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need help with pointers again

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Hi, How would I go about copying a char pointer into another one correctly? Lets say we have:
char *stringA, *stringB;
stringA = Name;
stringB = secName;

.. I want to append stringB to stringA how would I do that without having a nice crash?

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strcat() should do it.

[edited by - tiffany_smith on November 8, 2003 3:02:03 AM]

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use strcpy(). but make sure that the pointers have enough space in them to put the other characters in. The reson youd get a crash with something like this is becuase of buffer overruns. Make sure the pointers point to a chuck iof sufficietn size and you wont get a crash (as long as you dont tread out of the box)

or you can use std::string and your problems are solved quite easily ie:

std::string a, b;
a = "this";
b = "what";
a += b;

now a is equal to "thiswhat"

 *beats self with bat* not strcpy, strcat [/edit]

:::: [ Triple Buffer ] ::::

[edited by - ifoobar on November 8, 2003 3:16:44 AM]

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quote:
Original post by Tiffany_Smith
strcat() should do it.

Yeah that''s what I''ve been trying to do but it crashes I''m guessing that''s because I''m overrunning the array or something I dunno...

quote:

use strcpy(). but make sure that the pointers have enough space in them to put the other characters in. The reson youd get a crash with something like this is becuase of buffer overruns. Make sure the pointers point to a chuck iof sufficietn size and you wont get a crash (as long as you dont tread out of the box)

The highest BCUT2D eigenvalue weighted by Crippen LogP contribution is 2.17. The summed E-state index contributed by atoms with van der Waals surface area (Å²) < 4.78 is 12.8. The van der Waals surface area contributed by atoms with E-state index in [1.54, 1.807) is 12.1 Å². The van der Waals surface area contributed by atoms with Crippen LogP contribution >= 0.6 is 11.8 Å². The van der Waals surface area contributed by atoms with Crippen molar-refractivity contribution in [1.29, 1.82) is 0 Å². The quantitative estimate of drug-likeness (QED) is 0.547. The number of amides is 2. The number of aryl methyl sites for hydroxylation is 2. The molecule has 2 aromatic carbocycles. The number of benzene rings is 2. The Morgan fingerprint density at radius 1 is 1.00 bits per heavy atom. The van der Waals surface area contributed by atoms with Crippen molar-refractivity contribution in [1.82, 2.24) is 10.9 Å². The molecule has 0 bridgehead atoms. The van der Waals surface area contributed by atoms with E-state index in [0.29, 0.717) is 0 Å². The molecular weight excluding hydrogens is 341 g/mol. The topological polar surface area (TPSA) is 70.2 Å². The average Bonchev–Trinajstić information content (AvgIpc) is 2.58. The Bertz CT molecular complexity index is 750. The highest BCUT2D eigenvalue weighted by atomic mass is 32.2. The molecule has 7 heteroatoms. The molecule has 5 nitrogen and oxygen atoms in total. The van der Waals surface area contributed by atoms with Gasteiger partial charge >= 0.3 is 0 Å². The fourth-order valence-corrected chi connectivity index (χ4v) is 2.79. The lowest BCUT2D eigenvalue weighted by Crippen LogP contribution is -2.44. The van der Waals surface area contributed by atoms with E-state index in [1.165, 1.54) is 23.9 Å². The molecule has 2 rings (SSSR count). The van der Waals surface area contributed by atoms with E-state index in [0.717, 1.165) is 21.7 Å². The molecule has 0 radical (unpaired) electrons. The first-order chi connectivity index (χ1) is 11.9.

How would I do that? An example might help thanks

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If you want to append, strcpy() won''t work because It will erase the content of the current buffer.

The crash you are experiencing is probably due to memory, like IFooBar suggested. So continue to use strcat() and make sure you have space and it should be fine.

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quote:
Original post by NullPointer33

quote:

use strcpy(). but make sure that the pointers have enough space in them to put the other characters in. The reson youd get a crash with something like this is becuase of buffer overruns. Make sure the pointers point to a chuck iof sufficietn size and you wont get a crash (as long as you dont tread out of the box)

How would I do that? An example might help thanks

char a[32] = "this"
char b[32] = "what"

strcat( a, b );

:::: [ Triple Buffer ] ::::

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char *a = "string a", *b = "string b", *c = 0;// allocate enough room for the length of both strings, plus 1 for null character.if(!(c = malloc(strlen(a)+strlen(b)+1))) {  // out of memory. . . }sprintf(c, "%s%s", a, b);// c is now a and b stuck together.// free c when you''re done with it.free(c);

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to make a copy

size_t length = strlen(Name);
char *stringB = malloc(length+1);
if ( NULL == stringB ) {
//bail out or something
}

strcpy(stringB, Name);

or

strncpy(stringB, Name, length+1);

don''t forget to free stringB

to concatentate

size_t lengthA = strlen(stringA);
size_t lengthB = strlen(stringB);
char *stringC = malloc(lengthA+lengthB+2);
if ( NULL == stringC ) {